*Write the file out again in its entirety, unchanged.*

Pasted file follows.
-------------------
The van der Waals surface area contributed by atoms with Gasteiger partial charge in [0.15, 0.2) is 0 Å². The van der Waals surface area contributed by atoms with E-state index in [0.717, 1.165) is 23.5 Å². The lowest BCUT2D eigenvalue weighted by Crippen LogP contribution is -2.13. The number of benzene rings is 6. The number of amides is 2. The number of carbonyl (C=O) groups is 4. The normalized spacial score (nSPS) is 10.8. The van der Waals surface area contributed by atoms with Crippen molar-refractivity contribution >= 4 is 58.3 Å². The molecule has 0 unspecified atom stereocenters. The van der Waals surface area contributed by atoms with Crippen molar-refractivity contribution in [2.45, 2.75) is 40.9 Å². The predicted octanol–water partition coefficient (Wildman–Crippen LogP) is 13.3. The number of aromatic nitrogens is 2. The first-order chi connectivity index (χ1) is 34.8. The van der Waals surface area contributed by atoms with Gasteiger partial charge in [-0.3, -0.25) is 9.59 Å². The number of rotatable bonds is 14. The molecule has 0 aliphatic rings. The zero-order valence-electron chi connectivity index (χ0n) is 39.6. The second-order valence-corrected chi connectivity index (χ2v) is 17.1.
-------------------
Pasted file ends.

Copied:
The van der Waals surface area contributed by atoms with Gasteiger partial charge in [0.15, 0.2) is 0 Å². The van der Waals surface area contributed by atoms with E-state index in [0.717, 1.165) is 23.5 Å². The lowest BCUT2D eigenvalue weighted by Crippen LogP contribution is -2.13. The number of benzene rings is 6. The number of amides is 2. The number of carbonyl (C=O) groups is 4. The normalized spacial score (nSPS) is 10.8. The van der Waals surface area contributed by atoms with Crippen molar-refractivity contribution >= 4 is 58.3 Å². The molecule has 0 unspecified atom stereocenters. The van der Waals surface area contributed by atoms with Crippen molar-refractivity contribution in [2.45, 2.75) is 40.9 Å². The predicted octanol–water partition coefficient (Wildman–Crippen LogP) is 13.3. The number of aromatic nitrogens is 2. The first-order chi connectivity index (χ1) is 34.8. The van der Waals surface area contributed by atoms with Gasteiger partial charge in [-0.3, -0.25) is 9.59 Å². The number of rotatable bonds is 14. The molecule has 0 aliphatic rings. The zero-order valence-electron chi connectivity index (χ0n) is 39.6. The second-order valence-corrected chi connectivity index (χ2v) is 17.1.